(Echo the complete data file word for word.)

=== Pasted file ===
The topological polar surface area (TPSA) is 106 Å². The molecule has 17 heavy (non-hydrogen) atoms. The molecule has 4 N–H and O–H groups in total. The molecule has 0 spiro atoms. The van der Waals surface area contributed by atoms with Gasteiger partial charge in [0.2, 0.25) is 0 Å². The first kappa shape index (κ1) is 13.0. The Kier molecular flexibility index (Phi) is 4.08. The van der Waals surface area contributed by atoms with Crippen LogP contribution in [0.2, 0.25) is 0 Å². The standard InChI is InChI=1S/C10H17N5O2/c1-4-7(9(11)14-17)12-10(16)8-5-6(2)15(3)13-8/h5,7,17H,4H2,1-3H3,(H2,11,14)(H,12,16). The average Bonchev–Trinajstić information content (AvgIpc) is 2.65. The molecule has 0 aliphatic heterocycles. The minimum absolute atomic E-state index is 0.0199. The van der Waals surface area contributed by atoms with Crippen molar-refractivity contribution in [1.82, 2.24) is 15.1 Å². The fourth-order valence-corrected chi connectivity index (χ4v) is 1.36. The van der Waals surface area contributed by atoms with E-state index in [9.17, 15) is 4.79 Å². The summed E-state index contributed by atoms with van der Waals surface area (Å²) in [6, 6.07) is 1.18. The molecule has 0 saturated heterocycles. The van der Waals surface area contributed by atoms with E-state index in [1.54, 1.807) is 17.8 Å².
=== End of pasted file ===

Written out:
The topological polar surface area (TPSA) is 106 Å². The molecule has 17 heavy (non-hydrogen) atoms. The molecule has 4 N–H and O–H groups in total. The molecule has 0 spiro atoms. The van der Waals surface area contributed by atoms with Gasteiger partial charge in [0.2, 0.25) is 0 Å². The first kappa shape index (κ1) is 13.0. The Kier molecular flexibility index (Phi) is 4.08. The van der Waals surface area contributed by atoms with Crippen LogP contribution in [0.2, 0.25) is 0 Å². The standard InChI is InChI=1S/C10H17N5O2/c1-4-7(9(11)14-17)12-10(16)8-5-6(2)15(3)13-8/h5,7,17H,4H2,1-3H3,(H2,11,14)(H,12,16). The average Bonchev–Trinajstić information content (AvgIpc) is 2.65. The molecule has 0 aliphatic heterocycles. The minimum absolute atomic E-state index is 0.0199. The van der Waals surface area contributed by atoms with Crippen molar-refractivity contribution in [1.82, 2.24) is 15.1 Å². The fourth-order valence-corrected chi connectivity index (χ4v) is 1.36. The van der Waals surface area contributed by atoms with E-state index in [9.17, 15) is 4.79 Å². The summed E-state index contributed by atoms with van der Waals surface area (Å²) in [6, 6.07) is 1.18. The molecule has 0 saturated heterocycles. The van der Waals surface area contributed by atoms with E-state index in [1.54, 1.807) is 17.8 Å².